Midwest Writers Workshop invites you to join us for one of our most popular offerings: ONE-DAY INTENSIVE SESSIONS.
Saturday, March 21, 2015
8:30 a.m. to 3 p.m.
Ball State Alumni Center, Muncie, IN
Cost: $155 (includes lunch)
One of the four sessions is “Building Your Author Platform” taught by Linda Taylor. MWW committee member Cathy Shouse interviewed Linda about what her session will cover.
MWW: You’ve indicated that in your mini session, you will share the best way to start a platform. Could you give us a sneak peek of what you mean? As long as someone has Facebook and Twitter accounts, posts once in a while about what they have for breakfast (ha) and the followers are growing, isn’t that enough?
LINDA: Unfortunately not. In fact, that’s probably the worst thing you can do. Seriously, who cares what you had for breakfast? The point is to use it strategically, to post regularly, and to be interested in what others are doing, not just sharing your stuff. The first thing to do is figure out who you are as a writer and who your “tribe” is–then go from there, which is what we’ll talk about in the session.
MWW: If someone is not on Facebook or Twitter, are they too much of a beginner to benefit by attending your session? Please describe how you see this working for someone who has not started.
LINDA: Getting started on Twitter is especially easy–so if you haven’t started on Twitter, you will have a Twitter account and start finding some people to follow during the session. I will also show you some ways to make Twitter make sense. That is, you may have tried it but been overwhelmed, which is an easy thing to happen. But there are tools you can use to organize Twitter so that you can see only what you want to see. We’ll be doing that, too!
Facebook is pretty ubiquitous, and many people like to leave it as more about family and friends than professional connections. It’s up to them. We’ll talk about pros and cons. If you’re published, you might want to create a “page” for your book (as opposed to a “profile” which is what everyone has).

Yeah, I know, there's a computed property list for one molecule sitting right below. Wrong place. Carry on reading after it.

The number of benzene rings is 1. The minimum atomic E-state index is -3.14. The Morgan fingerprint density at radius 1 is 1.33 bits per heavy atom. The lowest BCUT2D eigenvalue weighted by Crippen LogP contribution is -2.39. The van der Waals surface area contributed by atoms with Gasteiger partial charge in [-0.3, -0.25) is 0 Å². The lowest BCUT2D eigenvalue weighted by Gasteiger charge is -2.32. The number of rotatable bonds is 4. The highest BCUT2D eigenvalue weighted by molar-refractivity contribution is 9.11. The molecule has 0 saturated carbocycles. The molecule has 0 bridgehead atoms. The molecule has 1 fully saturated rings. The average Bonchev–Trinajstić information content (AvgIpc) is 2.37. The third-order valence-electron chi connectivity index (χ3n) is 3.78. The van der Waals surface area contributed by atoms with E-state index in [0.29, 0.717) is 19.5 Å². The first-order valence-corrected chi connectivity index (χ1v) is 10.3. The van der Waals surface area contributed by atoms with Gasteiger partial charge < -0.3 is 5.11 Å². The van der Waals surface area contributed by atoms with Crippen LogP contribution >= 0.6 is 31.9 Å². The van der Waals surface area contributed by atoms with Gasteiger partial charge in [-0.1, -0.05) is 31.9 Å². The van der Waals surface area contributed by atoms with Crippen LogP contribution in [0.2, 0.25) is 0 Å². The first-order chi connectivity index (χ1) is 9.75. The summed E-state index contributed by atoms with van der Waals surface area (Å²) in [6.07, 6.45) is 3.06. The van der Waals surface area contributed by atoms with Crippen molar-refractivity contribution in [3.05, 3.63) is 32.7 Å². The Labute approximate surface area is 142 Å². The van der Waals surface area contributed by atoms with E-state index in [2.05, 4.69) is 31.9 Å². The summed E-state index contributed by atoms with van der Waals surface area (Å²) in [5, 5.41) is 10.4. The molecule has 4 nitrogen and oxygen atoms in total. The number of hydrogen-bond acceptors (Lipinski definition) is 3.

Others might be on other platforms–[Tweet “the point is that as authors building a platform, you need to be “out there” and doing it right.”]
That’s the point of this session.
MWW: Where can we find you online to see some of the posts you make in various platforms and follow you?
LINDA: How nice of you!
I have my blog (where I write a lot about writing and editing and publishing) at
My professional site is at http://lindakarentaylor.weebly.com/
My Twitter is @LindaEdits https://twitter.com/LindaEdits
I’m also a couple other places, but that’s enough for now.
MWW: Can you give us an idea or two of the mistakes you see people making in this regard and maybe a tip on what to do differently?
LINDA: I think many people believe that building a platform is all about me me me, and they don’t want to come across that way. OR they think that since they don’t have a book published, they don’t need a platform. Wrong on both counts. Instead of making your social media presence about you, make it about others–being interested in what others are doing. And if you don’t have a book yet, even better! This is the best time to start building your platform.
MWW: Do you want to add anything else that would help a prospective student of your sessions?
LINDA: This is a really good place for novices to safely put their toes in the water or to learn a few basic strokes before diving into (like that analogy?) the social media world. This is important for all of us as writers. Even if you don’t ever publish anything, being a part of your literary world is what drives you, keeps you going, and keeps you writing. And that’s why learning these skills is so important for all writers.